The optimal exposure is with direct sunshine. Try to head outside for a stroll or eat breakfast on the terrace within an hour of waking up to take advantage of the benefits of morning sunlight.

End the Snooze Button

That extra eight minutes of sleep does you no good, physically or emotionally. Ten to fifteen minutes of spare nap time immediately after waking up can make you feel groggier, and might make you grumpy. So overall, hitting the snooze button can be worse for your morning.

To counteract this, set your alarm clock for the same time every day. As soon as your alarm goes off, get out of bed, stretch, and begin your preparation routine. If you’re still tempted to smash that snooze button, place your alarm on your dresser across the room or outside your bedroom door, forcing you to get up and turn it off. Some people put the alarm in the bathroom; that way, they are already in the shower to turn it off.

Place Your Alarm Clock Across the Room

Alarm ClockAs we mentioned in the previous tip, there’s a reason we recommended this wake-up method before: it works. Putting your alarm clock or phone out of reach forces you to get out of bed immediately before you’re tempted to click snooze.

The fragmented sleep you receive between snoozing isn’t quality sleep and might make you more agitated than if you woke up with your initial alarm. So, while it may not feel optimal right now, your energy levels for the remainder of the day will be improved.

Drink a Big Glass of Water

Hydrate Well
Hydrate Well

While it may be tempting to turn on your coffee maker first thing in the morning, head straight for a glass of water instead. Sleeping for hours (and therefore not ingesting any fluid) dehydrates your body. Having a glass (or two) of water helps kick-start your hydration for the day.

Set a bottle next to your bed or a glass in front of your coffee machine as a gentle reminder to rehydrate properly before your morning cup of joe. Remember, good hydration is key to sleeping well.


After six to eight hours of inactivity, our bodies want movement. Stretch in the morning to loosen connective tissue accumulation in your muscles and minimize stiffness. It helps your body wake up by increasing circulation and minimizing discomfort.

You can even add a few mindfulness exercises to your stretching routine, taking a few moments of reflection and relaxation before you begin your day.

Get Up and Go

Getting outside within 20 minutes of waking up and soaking in at least 15 minutes of sunlight is a terrific method to wake up and remain alert. The morning walk calms you and lowers stress with something called optic flow. Verified Source ScienceDirect One of the largest hubs for research studies and has published over 12 million different trusted resources. View source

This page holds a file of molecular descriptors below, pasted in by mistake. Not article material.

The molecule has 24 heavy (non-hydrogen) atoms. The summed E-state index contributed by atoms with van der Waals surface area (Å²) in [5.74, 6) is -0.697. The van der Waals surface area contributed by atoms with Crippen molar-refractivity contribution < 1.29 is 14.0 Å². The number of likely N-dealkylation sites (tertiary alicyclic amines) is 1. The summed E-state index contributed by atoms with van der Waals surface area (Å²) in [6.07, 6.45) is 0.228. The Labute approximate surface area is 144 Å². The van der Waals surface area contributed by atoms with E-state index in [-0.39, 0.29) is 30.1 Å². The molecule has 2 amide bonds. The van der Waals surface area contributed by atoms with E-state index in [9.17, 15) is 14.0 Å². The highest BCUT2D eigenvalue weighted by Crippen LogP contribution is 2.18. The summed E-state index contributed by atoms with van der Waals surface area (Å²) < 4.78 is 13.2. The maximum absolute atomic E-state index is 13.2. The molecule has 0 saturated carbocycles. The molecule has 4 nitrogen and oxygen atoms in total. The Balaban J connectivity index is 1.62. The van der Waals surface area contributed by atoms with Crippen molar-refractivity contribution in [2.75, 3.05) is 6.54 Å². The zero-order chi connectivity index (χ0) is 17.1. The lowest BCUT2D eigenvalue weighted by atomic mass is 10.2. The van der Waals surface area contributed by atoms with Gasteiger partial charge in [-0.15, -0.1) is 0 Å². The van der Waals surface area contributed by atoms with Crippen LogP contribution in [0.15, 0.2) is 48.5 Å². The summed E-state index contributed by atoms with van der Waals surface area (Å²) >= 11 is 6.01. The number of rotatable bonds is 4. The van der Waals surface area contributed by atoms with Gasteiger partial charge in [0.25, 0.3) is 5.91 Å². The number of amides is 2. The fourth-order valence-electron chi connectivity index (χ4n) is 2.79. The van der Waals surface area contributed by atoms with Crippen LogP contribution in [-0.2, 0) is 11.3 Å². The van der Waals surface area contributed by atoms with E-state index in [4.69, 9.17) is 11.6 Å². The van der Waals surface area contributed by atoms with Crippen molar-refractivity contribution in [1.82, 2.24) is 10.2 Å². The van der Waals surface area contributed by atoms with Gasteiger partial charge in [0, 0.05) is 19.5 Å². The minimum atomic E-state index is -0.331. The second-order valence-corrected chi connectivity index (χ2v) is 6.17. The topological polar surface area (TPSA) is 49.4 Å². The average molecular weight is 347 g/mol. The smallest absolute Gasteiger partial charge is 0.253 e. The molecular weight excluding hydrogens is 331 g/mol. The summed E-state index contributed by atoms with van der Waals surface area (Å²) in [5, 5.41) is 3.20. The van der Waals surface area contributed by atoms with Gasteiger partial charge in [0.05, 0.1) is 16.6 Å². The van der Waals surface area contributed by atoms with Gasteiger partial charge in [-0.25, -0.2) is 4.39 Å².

Going outside in your yard or having a morning walk around the neighborhood is all it takes.

Stick to Your Chronotype

Some folks are early birds or night owls. Knowing your chronotype is extremely helpful for scheduling your day’s work around your productivity windows so you can accomplish all you want while still having the energy to do it well.

Waking up early to seize the day may seem like the obvious solution, but it can be easier said than done. Determine your chronotype group and plan your sleep and wake periods appropriately.

Make Your Bed

Making your bed every morning has a few advantages. The first is a sensation of success—you’ve only been up for a few minutes yet have already completed one of your tasks.

In addition, fluffing your pillows and ironing your linens may weaken your case for crawling back under the covers. The more primped and primed your bedding, the more probable it is that you will stay awake and leave your bedroom.

Plus, the steps of making your bed don’t have to be super complicated. You can just pull up the sheets and blanket so they lie flat, and place your pillows in a nice arrangement at the head of the bed. This can take only a few minutes, leaving you plenty of time to accomplish other things in the morning.

Get Some Exercise

Get Some Exercise
Get Some Exercise

Endorphins not only make you joyful, but they also make you alert. Instead of saving your sweat session for after work, add some form of activity into your everyday morning routine to assist you in waking up.

However, it’s critical to discover workouts that you love and look forward to performing every day, so figure out what works best for you—walking, jogging, strength training, and so on—and get going. As a bonus, regular exercise helps you sleep better at night, while still energizing you during the day.

Experiment with Earthing

Earthing, also known as grounding, entails taking off your shoes and placing your bare feet on the soil. Standing, sitting, or walking on the ground, feeling the grass and dirt beneath your feet and against your skin, can be good for your mental health and help you feel in tune with the world around you. Just be careful about where you place your feet!